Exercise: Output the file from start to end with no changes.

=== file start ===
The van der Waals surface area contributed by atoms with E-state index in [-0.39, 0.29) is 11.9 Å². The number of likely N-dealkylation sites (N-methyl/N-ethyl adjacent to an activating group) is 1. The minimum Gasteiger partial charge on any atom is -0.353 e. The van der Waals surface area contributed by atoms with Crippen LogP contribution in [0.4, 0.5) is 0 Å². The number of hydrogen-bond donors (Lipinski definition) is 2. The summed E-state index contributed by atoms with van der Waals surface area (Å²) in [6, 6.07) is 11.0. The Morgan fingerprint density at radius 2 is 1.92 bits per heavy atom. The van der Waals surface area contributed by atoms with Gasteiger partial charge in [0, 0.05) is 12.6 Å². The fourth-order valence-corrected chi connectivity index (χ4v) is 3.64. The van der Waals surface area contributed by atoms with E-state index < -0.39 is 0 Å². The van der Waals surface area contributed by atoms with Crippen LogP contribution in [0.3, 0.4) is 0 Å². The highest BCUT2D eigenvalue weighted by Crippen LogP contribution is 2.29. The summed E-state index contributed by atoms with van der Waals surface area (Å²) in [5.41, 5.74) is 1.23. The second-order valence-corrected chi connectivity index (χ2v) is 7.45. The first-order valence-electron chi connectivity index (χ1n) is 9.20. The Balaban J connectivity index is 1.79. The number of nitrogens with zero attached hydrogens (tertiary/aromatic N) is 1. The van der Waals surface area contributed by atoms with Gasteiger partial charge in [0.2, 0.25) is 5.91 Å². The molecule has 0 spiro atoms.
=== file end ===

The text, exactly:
The van der Waals surface area contributed by atoms with E-state index in [-0.39, 0.29) is 11.9 Å². The number of likely N-dealkylation sites (N-methyl/N-ethyl adjacent to an activating group) is 1. The minimum Gasteiger partial charge on any atom is -0.353 e. The van der Waals surface area contributed by atoms with Crippen LogP contribution in [0.4, 0.5) is 0 Å². The number of hydrogen-bond donors (Lipinski definition) is 2. The summed E-state index contributed by atoms with van der Waals surface area (Å²) in [6, 6.07) is 11.0. The Morgan fingerprint density at radius 2 is 1.92 bits per heavy atom. The van der Waals surface area contributed by atoms with Gasteiger partial charge in [0, 0.05) is 12.6 Å². The fourth-order valence-corrected chi connectivity index (χ4v) is 3.64. The van der Waals surface area contributed by atoms with E-state index < -0.39 is 0 Å². The van der Waals surface area contributed by atoms with Crippen LogP contribution in [0.3, 0.4) is 0 Å². The highest BCUT2D eigenvalue weighted by Crippen LogP contribution is 2.29. The summed E-state index contributed by atoms with van der Waals surface area (Å²) in [5.41, 5.74) is 1.23. The second-order valence-corrected chi connectivity index (χ2v) is 7.45. The first-order valence-electron chi connectivity index (χ1n) is 9.20. The Balaban J connectivity index is 1.79. The number of nitrogens with zero attached hydrogens (tertiary/aromatic N) is 1. The van der Waals surface area contributed by atoms with Gasteiger partial charge in [0.2, 0.25) is 5.91 Å². The molecule has 0 spiro atoms.